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P093. Circulating microvesicles in Crohn's disease

E. Gaetani, M. Marcantoni, I. Giarretta, I. Gatto, F. Scaldaferri, F. Del Zompo, L. Laterza, A. Tortora, R. Landi, A. Gasbarrini, R. Pola, Catholic University of Sacred Heart, Internal Medicine and Gastroenterology, Rome, Italy


Circulating microvesicles (cMVs) are small membrane bound fragments released by a number of cell types, including endothelial cells (ECs), platelets, leukocytes, macrophages, and smooth muscle cells. Though initially dismissed as cellular debris, cMVs are now considered important mediators of cell signaling and molecular communication between cells. Indeed, cMVs are enriched with nucleic acids and proteins, shuttle specific mRNAs and miRNAs, and transfer biological information between cells, thus conferring new function to the target cell. In this study, we analyzed number, immunophenotype, and content of cMVs in subjects with active Crohn's disease.


MVs were isolated from the peripheral blood of 10 subjects with active CD and 10 control individuals. Fluorescence activated cell sorting was used to assess the immunophenotypical characteristics of cMVs and determine whether they were derived from ECs, platelets, monocytes, or apoptotic cells. To analyze the content of cMVs, both RNAs and proteins were extracted. RNA was used for gene expression profiling using specific profiler PCR arrays for angiogenic pathways. Proteins were analzyed using specific angiogenic antibody arrays. To determine the functional activity of the angiogenic message carried by cMVs, human umbilical ECs (HUVECs) were seeded into plates coated with Matrigel and stimulated with cMVs isolated from the blood of either subjects with active CD or control individuals. Number of newly-formed tubes and branching points were determined.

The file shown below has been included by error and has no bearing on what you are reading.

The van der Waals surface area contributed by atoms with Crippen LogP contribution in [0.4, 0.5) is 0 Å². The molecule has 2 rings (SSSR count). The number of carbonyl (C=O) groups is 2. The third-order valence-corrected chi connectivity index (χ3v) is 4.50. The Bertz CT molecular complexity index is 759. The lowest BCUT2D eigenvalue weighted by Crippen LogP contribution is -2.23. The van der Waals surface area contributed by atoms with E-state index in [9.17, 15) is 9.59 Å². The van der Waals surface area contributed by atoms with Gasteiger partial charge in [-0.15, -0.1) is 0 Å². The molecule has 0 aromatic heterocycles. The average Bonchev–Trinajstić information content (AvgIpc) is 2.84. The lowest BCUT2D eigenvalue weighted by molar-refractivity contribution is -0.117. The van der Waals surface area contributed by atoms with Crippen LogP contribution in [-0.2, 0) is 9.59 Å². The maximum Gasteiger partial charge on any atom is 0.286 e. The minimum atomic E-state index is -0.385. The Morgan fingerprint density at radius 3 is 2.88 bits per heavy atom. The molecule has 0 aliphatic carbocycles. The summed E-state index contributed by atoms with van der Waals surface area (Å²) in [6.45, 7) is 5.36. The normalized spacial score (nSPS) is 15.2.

Compared to controls, subjects with active CD have a significantly higher number of cMVs derived from ECs, activated ECs, platelets, activated platelets, monocytes, and apoptotic cells. In individuals with CD, cMVs are significantly enriched with pro-angiogenic mRNAs, including EGF, FGF2, IGF1, PDGFA, TGFB2, VEGFC, and ANG1. They also contain significantly higher levels of prototypical angiogenic proteins, such as Angiogenin, Platelet factor-4, SERPINF1, PAI-1, TIMP-1 and TSP-1. When used to stimulate ECs in matrigel, cMVs isolated from subjects with active CD have the ability to induce a robust angiogenic response, in terms of increased tube formation and enhanced EC branching.


In CD, angiogenesis is a hallmark of active disease and is closely related to disease severity. The endothelium in newly formed or inflamed vessels differs from that in normal vessels in the production of and response to inflammatory cytokines, growth factors, and adhesion molecules. Our findings demonstrate that, in active CD, cMVs carry a potent and functionally active angiogenic message, with novel and potentially important implications on the pathophysiological mechanisms that underlie development and progression of the disease.